`Unexpected Events: Dealing with Life’s Uncertainties with the help of An Emergency Fund, as well as Insurance’
To identify key risks and uncertainties faced by the overseas Filipino worker that affect their financial status To briefly explain how to use tools such as insurance and setting aside an emergency fund by the end of the session
Detailed Outline (sentences/paragraphs represent sections that will be expounded upon) Introduction
1. Begin with an anecdote of a HK Filipino domestic worker being hit by a compound ‘unexpected event’ (termination, illness in family, natural disaster). In the anecdote, the helper recounts how they she as well as what the impact has been to her financial and overall health.
2. Provide inputs on savings killers, including three specific types of savings killers that can affect us significantly.
There are many risks (‘patibong’) or uncertainties (‘eksenang di inaasahan’) to our pursuit of our financial goals. These include things such as what you mentioned earlier: Illness and accidents
Death in the family
Termination / contract ending prematurely
Disasters, especially those affecting our livelihood
Increases in the prices of goods
Changes in exchange rate
As these things can get in the way of our efforts to save up for our future, we can even call them ‘savings killers’!
Begin with a short anecdote about a FDH experiencing inflation.
Inflation refers to the general rise in the level of prices over time. For example, economists have measured the Philippines’ inflation rate over the past several years and have determined that the general level of prices in the country – on average – rose according the percentages per year in the table below:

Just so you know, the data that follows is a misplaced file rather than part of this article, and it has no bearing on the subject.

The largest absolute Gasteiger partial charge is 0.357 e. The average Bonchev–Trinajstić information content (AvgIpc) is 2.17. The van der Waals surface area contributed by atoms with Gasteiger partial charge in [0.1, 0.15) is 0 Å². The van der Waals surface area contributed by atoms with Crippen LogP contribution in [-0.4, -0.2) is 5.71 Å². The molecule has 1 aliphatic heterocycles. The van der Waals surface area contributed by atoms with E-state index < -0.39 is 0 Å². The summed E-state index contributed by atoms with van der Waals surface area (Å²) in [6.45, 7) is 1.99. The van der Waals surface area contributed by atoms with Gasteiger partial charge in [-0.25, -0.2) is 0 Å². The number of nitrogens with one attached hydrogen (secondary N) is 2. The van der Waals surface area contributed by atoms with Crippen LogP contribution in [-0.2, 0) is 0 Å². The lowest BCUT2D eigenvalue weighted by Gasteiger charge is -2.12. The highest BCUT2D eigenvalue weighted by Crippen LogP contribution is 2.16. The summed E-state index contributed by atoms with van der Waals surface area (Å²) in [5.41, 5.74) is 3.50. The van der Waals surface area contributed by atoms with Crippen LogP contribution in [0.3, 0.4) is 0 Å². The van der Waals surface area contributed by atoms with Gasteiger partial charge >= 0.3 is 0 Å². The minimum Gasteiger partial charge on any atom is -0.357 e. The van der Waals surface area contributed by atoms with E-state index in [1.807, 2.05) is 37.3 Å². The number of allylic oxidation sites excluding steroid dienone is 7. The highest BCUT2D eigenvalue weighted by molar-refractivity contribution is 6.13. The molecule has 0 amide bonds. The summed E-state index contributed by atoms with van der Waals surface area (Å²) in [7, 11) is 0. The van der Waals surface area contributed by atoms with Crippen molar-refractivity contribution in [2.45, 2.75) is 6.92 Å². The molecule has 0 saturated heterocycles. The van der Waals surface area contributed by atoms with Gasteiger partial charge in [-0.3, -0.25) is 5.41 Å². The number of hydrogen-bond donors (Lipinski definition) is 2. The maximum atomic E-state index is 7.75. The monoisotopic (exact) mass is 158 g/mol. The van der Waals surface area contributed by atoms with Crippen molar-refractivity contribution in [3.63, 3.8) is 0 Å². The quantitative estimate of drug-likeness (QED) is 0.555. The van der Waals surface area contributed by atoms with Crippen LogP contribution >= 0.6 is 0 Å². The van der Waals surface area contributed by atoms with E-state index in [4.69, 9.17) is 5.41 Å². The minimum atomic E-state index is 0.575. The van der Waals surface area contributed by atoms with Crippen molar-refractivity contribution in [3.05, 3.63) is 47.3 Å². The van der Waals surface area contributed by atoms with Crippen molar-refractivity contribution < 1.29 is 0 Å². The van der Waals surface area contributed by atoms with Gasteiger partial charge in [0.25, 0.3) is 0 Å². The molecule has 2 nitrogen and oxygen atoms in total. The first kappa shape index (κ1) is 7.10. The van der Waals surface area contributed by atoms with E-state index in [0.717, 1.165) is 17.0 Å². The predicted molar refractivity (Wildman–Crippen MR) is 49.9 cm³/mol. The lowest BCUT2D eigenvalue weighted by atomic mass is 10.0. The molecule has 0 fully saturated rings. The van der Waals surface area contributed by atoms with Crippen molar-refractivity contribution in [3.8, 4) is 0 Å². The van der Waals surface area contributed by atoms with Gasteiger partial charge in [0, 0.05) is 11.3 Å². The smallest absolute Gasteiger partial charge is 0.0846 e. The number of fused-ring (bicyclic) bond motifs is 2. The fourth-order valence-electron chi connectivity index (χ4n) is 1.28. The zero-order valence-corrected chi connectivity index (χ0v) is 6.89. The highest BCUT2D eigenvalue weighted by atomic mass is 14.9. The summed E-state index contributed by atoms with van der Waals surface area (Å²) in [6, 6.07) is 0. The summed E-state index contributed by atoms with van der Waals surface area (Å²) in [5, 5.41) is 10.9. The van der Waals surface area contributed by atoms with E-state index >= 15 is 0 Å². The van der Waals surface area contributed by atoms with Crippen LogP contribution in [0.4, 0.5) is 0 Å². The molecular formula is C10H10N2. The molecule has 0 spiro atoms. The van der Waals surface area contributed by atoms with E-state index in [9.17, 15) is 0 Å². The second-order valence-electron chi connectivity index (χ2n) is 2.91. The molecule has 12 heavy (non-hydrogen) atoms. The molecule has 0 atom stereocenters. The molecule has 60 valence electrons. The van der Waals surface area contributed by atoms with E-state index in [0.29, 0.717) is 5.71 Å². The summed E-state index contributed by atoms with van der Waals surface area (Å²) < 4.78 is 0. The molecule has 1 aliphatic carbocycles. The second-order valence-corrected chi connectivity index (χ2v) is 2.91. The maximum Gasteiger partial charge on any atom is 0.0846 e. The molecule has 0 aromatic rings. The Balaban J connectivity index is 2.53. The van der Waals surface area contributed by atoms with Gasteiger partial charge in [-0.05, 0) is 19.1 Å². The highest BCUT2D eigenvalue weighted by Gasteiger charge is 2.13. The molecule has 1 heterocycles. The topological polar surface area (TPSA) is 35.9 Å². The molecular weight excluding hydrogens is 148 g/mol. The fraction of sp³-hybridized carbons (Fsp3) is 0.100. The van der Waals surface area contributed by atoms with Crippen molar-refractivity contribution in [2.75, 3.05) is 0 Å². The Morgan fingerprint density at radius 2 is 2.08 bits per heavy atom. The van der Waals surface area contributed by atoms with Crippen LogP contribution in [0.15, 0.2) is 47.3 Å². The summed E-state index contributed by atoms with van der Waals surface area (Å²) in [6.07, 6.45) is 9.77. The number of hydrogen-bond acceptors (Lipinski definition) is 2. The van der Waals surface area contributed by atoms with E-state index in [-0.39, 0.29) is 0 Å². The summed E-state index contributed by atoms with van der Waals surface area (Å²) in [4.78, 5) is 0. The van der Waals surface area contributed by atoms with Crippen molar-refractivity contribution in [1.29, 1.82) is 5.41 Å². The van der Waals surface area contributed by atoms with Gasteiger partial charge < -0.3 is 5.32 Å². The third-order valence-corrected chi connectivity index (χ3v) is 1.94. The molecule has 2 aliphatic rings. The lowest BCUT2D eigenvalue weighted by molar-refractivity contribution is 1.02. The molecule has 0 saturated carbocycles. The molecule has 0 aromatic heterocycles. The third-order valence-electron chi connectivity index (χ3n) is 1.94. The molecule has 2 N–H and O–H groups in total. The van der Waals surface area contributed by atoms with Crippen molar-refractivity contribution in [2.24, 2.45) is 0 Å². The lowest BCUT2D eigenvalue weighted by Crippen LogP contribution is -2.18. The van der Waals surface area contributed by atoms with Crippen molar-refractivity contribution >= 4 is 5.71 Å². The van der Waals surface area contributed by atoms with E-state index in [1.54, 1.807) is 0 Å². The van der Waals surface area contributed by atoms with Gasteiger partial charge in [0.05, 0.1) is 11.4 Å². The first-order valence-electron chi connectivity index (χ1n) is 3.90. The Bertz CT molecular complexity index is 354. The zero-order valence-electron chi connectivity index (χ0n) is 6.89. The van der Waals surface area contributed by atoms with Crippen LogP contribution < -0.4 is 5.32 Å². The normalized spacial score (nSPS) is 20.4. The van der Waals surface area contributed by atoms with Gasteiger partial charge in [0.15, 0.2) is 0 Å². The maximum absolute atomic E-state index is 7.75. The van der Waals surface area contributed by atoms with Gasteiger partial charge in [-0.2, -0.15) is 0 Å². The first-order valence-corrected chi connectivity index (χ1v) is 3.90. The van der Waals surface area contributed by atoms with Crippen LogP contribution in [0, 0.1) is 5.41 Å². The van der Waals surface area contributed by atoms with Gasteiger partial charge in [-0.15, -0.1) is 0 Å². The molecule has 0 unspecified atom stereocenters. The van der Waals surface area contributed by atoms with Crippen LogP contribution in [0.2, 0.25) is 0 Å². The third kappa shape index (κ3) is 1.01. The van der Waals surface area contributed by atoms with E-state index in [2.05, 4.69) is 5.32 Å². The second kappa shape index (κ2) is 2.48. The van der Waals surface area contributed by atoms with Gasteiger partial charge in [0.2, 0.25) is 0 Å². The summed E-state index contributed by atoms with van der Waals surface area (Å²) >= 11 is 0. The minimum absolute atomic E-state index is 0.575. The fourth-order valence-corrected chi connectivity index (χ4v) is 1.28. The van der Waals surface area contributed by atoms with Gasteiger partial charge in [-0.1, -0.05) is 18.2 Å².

If the prices of a particular item, say a piece of small pandesal or a kilo of rice, rose at the exact pace of the inflation rate, their price in pesos would grow from year to year as depicted in the table (e.g. pandesal from PHP 1 in 2000 to PHP 1.40 in 2007, and so on).
Why do prices rise? Many factors affect this. Supply and demand is a central factor. The supply of a particular item in the market might be falling short of the demand for the item - in which case, the price of that item rises. For example, if there is a rice shortage in the country, rice prices rise. An oversupply of rice on the other hand, may result in lower prices.
Explain what does this mean for the FDH? How can one cope with rising prices and increase in value of the peso? How can one use this information to your benefit?
Knowing about the existence of inflation helps us anticipate future rises in prices, so that we can better prepare for the future.
Begin with a short anecdote about an FDH experiencing currency fluctuations.
[FX (Foreign Exchange) risk – fluctuations or changes in the value of a currency – comprises a key uncertainty for migrant workers who earn in currencies other than the Philippine peso.
There are various factors that contribute to currency fluctuations, includingsupply and demand and government policy. Important thing to note however that the risk can be significant.
[Facilitator asks, does anyone have a good or bad experience with currency fluctuations?Facilitator can then cite an example:
HKD to PHP (Past 2yrs thru Dec 2011)
Highest: 6.1678 PHP on 31 Oct 2009
Average: 5.7269 PHP over this period
Lowest: 4.8242 PHP on 17 Jul 2011]
Since currency fluctuations can result in significant unexpected changes to one’s spending, here are two tips to help deal with them: 1. Set aside a buffer in your monthly budget for currency fluctations 2. Update your spending plans (i.e your budget) regularly and anticipate future price increases
Begin with an FDH recounting an experience of her family being hit by a natural disaster.
Climate refers to the average weather conditions in a...
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